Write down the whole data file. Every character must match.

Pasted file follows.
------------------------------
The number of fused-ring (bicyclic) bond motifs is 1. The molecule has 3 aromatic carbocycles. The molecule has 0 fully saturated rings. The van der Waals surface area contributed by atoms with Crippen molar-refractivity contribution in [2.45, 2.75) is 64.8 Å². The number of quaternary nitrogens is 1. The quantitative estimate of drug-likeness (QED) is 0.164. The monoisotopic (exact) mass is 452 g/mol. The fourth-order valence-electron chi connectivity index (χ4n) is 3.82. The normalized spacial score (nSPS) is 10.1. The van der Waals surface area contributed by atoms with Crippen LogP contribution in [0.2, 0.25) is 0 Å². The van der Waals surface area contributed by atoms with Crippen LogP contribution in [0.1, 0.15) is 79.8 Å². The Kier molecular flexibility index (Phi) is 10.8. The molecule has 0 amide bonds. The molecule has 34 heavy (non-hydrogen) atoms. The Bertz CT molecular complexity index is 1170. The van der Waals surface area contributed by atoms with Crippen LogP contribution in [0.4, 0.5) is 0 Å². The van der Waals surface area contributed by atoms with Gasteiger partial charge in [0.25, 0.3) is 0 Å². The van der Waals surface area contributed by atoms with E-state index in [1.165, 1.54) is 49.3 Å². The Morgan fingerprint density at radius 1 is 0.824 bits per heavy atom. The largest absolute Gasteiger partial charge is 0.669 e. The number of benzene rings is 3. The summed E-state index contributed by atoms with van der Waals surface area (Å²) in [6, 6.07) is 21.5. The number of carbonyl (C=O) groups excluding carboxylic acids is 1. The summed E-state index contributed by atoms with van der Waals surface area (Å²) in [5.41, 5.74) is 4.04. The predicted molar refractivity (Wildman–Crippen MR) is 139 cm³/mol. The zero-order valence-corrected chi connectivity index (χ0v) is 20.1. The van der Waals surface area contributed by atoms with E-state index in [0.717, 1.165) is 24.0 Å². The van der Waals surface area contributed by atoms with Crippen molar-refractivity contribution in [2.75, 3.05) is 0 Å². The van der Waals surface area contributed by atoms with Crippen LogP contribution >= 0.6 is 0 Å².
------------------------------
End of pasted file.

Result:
The number of fused-ring (bicyclic) bond motifs is 1. The molecule has 3 aromatic carbocycles. The molecule has 0 fully saturated rings. The van der Waals surface area contributed by atoms with Crippen molar-refractivity contribution in [2.45, 2.75) is 64.8 Å². The number of quaternary nitrogens is 1. The quantitative estimate of drug-likeness (QED) is 0.164. The monoisotopic (exact) mass is 452 g/mol. The fourth-order valence-electron chi connectivity index (χ4n) is 3.82. The normalized spacial score (nSPS) is 10.1. The van der Waals surface area contributed by atoms with Crippen LogP contribution in [0.2, 0.25) is 0 Å². The van der Waals surface area contributed by atoms with Crippen LogP contribution in [0.1, 0.15) is 79.8 Å². The Kier molecular flexibility index (Phi) is 10.8. The molecule has 0 amide bonds. The molecule has 34 heavy (non-hydrogen) atoms. The Bertz CT molecular complexity index is 1170. The van der Waals surface area contributed by atoms with Crippen LogP contribution in [0.4, 0.5) is 0 Å². The van der Waals surface area contributed by atoms with Gasteiger partial charge in [0.25, 0.3) is 0 Å². The van der Waals surface area contributed by atoms with E-state index in [1.165, 1.54) is 49.3 Å². The Morgan fingerprint density at radius 1 is 0.824 bits per heavy atom. The largest absolute Gasteiger partial charge is 0.669 e. The number of benzene rings is 3. The summed E-state index contributed by atoms with van der Waals surface area (Å²) in [6, 6.07) is 21.5. The number of carbonyl (C=O) groups excluding carboxylic acids is 1. The summed E-state index contributed by atoms with van der Waals surface area (Å²) in [5.41, 5.74) is 4.04. The predicted molar refractivity (Wildman–Crippen MR) is 139 cm³/mol. The zero-order valence-corrected chi connectivity index (χ0v) is 20.1. The van der Waals surface area contributed by atoms with E-state index in [0.717, 1.165) is 24.0 Å². The van der Waals surface area contributed by atoms with Crippen molar-refractivity contribution in [2.75, 3.05) is 0 Å². The van der Waals surface area contributed by atoms with Crippen LogP contribution >= 0.6 is 0 Å².